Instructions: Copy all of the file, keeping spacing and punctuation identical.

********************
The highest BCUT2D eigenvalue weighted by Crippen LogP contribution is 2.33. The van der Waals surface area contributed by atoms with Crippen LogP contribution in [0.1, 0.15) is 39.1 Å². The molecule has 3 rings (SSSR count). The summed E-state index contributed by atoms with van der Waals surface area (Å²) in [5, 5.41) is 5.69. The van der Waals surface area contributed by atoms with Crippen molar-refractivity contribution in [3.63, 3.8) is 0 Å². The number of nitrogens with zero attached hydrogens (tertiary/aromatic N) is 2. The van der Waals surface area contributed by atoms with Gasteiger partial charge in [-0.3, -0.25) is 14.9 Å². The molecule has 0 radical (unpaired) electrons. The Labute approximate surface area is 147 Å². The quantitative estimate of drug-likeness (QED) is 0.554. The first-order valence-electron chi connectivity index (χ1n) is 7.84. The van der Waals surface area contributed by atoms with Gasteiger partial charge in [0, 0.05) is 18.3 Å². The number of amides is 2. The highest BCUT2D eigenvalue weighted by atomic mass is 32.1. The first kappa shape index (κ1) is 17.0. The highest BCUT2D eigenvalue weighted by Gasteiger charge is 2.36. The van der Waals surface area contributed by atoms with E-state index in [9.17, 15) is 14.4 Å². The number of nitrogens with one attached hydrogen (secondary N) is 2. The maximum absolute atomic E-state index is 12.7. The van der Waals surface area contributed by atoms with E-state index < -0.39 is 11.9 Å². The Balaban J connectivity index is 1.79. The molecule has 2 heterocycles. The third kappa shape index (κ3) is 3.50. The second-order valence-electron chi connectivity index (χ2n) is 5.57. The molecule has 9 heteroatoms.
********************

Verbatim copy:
The highest BCUT2D eigenvalue weighted by Crippen LogP contribution is 2.33. The van der Waals surface area contributed by atoms with Crippen LogP contribution in [0.1, 0.15) is 39.1 Å². The molecule has 3 rings (SSSR count). The summed E-state index contributed by atoms with van der Waals surface area (Å²) in [5, 5.41) is 5.69. The van der Waals surface area contributed by atoms with Crippen molar-refractivity contribution in [3.63, 3.8) is 0 Å². The number of nitrogens with zero attached hydrogens (tertiary/aromatic N) is 2. The van der Waals surface area contributed by atoms with Gasteiger partial charge in [-0.3, -0.25) is 14.9 Å². The molecule has 0 radical (unpaired) electrons. The Labute approximate surface area is 147 Å². The quantitative estimate of drug-likeness (QED) is 0.554. The first-order valence-electron chi connectivity index (χ1n) is 7.84. The van der Waals surface area contributed by atoms with Gasteiger partial charge in [0, 0.05) is 18.3 Å². The number of amides is 2. The highest BCUT2D eigenvalue weighted by atomic mass is 32.1. The first kappa shape index (κ1) is 17.0. The highest BCUT2D eigenvalue weighted by Gasteiger charge is 2.36. The van der Waals surface area contributed by atoms with E-state index in [9.17, 15) is 14.4 Å². The number of nitrogens with one attached hydrogen (secondary N) is 2. The maximum absolute atomic E-state index is 12.7. The van der Waals surface area contributed by atoms with E-state index < -0.39 is 11.9 Å². The Balaban J connectivity index is 1.79. The molecule has 2 heterocycles. The third kappa shape index (κ3) is 3.50. The second-order valence-electron chi connectivity index (χ2n) is 5.57. The molecule has 9 heteroatoms.